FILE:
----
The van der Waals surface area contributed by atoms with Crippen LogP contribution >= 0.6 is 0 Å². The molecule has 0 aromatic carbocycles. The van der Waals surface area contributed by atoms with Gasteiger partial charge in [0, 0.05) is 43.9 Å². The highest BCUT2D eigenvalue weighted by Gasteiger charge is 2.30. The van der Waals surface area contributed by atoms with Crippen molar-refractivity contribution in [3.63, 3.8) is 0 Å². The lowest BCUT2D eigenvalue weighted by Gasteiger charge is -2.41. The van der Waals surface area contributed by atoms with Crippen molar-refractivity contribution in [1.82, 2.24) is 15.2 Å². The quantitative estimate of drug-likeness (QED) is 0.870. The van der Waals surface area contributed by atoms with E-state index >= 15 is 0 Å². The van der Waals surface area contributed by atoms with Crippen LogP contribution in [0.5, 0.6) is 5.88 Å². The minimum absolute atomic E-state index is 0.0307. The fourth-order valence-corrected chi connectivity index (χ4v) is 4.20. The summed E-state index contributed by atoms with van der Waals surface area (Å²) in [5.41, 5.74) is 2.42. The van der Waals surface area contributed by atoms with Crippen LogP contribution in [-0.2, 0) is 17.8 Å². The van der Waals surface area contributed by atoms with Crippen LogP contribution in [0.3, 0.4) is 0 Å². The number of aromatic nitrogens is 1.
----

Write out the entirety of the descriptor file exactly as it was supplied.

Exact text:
The van der Waals surface area contributed by atoms with Crippen LogP contribution >= 0.6 is 0 Å². The molecule has 0 aromatic carbocycles. The van der Waals surface area contributed by atoms with Gasteiger partial charge in [0, 0.05) is 43.9 Å². The highest BCUT2D eigenvalue weighted by Gasteiger charge is 2.30. The van der Waals surface area contributed by atoms with Crippen molar-refractivity contribution in [3.63, 3.8) is 0 Å². The lowest BCUT2D eigenvalue weighted by Gasteiger charge is -2.41. The van der Waals surface area contributed by atoms with Crippen molar-refractivity contribution in [1.82, 2.24) is 15.2 Å². The quantitative estimate of drug-likeness (QED) is 0.870. The van der Waals surface area contributed by atoms with E-state index >= 15 is 0 Å². The van der Waals surface area contributed by atoms with Crippen LogP contribution in [0.5, 0.6) is 5.88 Å². The minimum absolute atomic E-state index is 0.0307. The fourth-order valence-corrected chi connectivity index (χ4v) is 4.20. The summed E-state index contributed by atoms with van der Waals surface area (Å²) in [5.41, 5.74) is 2.42. The van der Waals surface area contributed by atoms with Crippen LogP contribution in [-0.2, 0) is 17.8 Å². The van der Waals surface area contributed by atoms with Crippen LogP contribution in [0.3, 0.4) is 0 Å². The number of aromatic nitrogens is 1.